Best described as Blair Witch meets Bigfoot, this found footage horror film comes from the twisted mind of Bobcat Goldthwait (God Bless America, Windy City Heat.) Jim and Kelly are a young couple headed to Willow Creek – the sight of the infamous Patterson-Gimlin footage – so that Jim can fulfill his dream of making a documentary on Bigfoot.
The first act does a good job setting up the relationship between these two characters as they travel to the Bigfoot obsessed town of Willow Creek and interview the locals there about their experiences. It may be a little slow for some, but I enjoyed it. A lot of the movie rests on the shoulders of these two actors and the slow burn approach allows you to connect to them before they finally head out into the hundreds of acres of untamed wilderness to go squatchin’.
This is Jim’s dream, but Kelly thankfully represents the skeptical side of the Bigfoot debate. She remains likeable and supportive while asking all the right questions about the existence of hundred pound ape men living in the forests. The film is also very genuine in how it handles believers – they are never portrayed in a mean or crazy light. When things do start to get real and knocking, vocalizations, and footprints appear – seeing her become more unnerved and unable to explain away the experiences adds a great layer of tension.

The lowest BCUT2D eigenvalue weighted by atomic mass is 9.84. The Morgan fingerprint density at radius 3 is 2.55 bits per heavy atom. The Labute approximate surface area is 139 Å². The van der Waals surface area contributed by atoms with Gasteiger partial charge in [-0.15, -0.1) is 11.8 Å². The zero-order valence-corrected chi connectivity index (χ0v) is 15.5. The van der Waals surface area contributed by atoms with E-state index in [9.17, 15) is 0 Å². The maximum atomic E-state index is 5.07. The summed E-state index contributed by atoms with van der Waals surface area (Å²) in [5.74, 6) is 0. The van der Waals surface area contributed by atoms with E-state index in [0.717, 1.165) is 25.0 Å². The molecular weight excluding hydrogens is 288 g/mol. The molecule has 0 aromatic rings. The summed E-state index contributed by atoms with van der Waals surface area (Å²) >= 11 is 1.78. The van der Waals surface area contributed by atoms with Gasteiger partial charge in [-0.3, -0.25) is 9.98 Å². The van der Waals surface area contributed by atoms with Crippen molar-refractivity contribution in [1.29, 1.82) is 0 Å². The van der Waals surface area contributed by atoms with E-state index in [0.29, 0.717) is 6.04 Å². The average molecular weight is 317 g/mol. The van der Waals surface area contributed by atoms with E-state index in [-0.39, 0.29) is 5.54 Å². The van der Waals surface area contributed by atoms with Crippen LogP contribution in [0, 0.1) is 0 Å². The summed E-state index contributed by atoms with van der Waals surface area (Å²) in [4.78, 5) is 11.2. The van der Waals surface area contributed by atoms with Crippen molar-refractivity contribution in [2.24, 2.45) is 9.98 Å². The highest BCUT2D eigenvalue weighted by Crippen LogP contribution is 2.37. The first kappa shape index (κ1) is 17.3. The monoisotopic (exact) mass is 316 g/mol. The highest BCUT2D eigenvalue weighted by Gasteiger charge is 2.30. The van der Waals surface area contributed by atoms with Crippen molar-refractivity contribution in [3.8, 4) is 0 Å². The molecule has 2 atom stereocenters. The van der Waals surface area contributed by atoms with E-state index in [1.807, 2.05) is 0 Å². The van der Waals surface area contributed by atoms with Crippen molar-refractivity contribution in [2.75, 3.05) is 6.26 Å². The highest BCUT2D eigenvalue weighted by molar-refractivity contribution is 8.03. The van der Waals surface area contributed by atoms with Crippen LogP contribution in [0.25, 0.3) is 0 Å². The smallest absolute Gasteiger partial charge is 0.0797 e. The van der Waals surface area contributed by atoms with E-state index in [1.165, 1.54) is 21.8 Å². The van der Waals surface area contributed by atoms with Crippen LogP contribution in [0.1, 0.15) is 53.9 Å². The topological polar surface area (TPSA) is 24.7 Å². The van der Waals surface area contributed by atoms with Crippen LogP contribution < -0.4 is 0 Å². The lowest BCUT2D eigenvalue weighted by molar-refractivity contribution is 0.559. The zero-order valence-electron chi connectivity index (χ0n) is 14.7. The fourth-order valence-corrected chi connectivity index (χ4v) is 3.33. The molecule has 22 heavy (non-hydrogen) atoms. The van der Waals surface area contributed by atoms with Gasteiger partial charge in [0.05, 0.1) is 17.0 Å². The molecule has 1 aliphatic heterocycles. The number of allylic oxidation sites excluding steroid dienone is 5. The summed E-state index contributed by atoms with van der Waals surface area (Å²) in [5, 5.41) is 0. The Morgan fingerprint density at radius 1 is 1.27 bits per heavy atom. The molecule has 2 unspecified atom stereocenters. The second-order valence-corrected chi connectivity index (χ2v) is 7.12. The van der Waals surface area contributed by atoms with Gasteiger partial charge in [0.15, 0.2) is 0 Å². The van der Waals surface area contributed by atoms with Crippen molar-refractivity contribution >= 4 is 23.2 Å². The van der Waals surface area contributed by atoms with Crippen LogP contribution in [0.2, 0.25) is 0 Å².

The film will definitely be too slow for some, but clocking in at only 80 minutes long it never wore out its welcome. My stomach and I liked that the couple had the common sense to bring a tripod and that shaky cam was used sparingly and effectively to ramp up the tension. The standout being a 20 minute scene that takes place entirely inside of the tent which will make you think twice next time you decide to go tent camping in the woods.
The movie is unlike anything Bobcat has ever done before, and it works a lot better than Kevin Smith’s foray into horror with Red State. Unfortunately, the material itself isn’t that original. Creepy local offering cryptic warnings? Check. “We’ve seen that tree before!” when lost in the woods. Check. I was also left a little crestfallen by the finale.
The movie is a love letter to Bigfoot hunters everywhere and is definitely worth a look if you are a believer yourself, or a fan of found footage films. Don’t expect gore and sex when the film releases Sept. 9th, but if you are looking for a quick and tense watch at the Redbox then check out Willow Creek.
For more on the existence of Bigfoot, click here.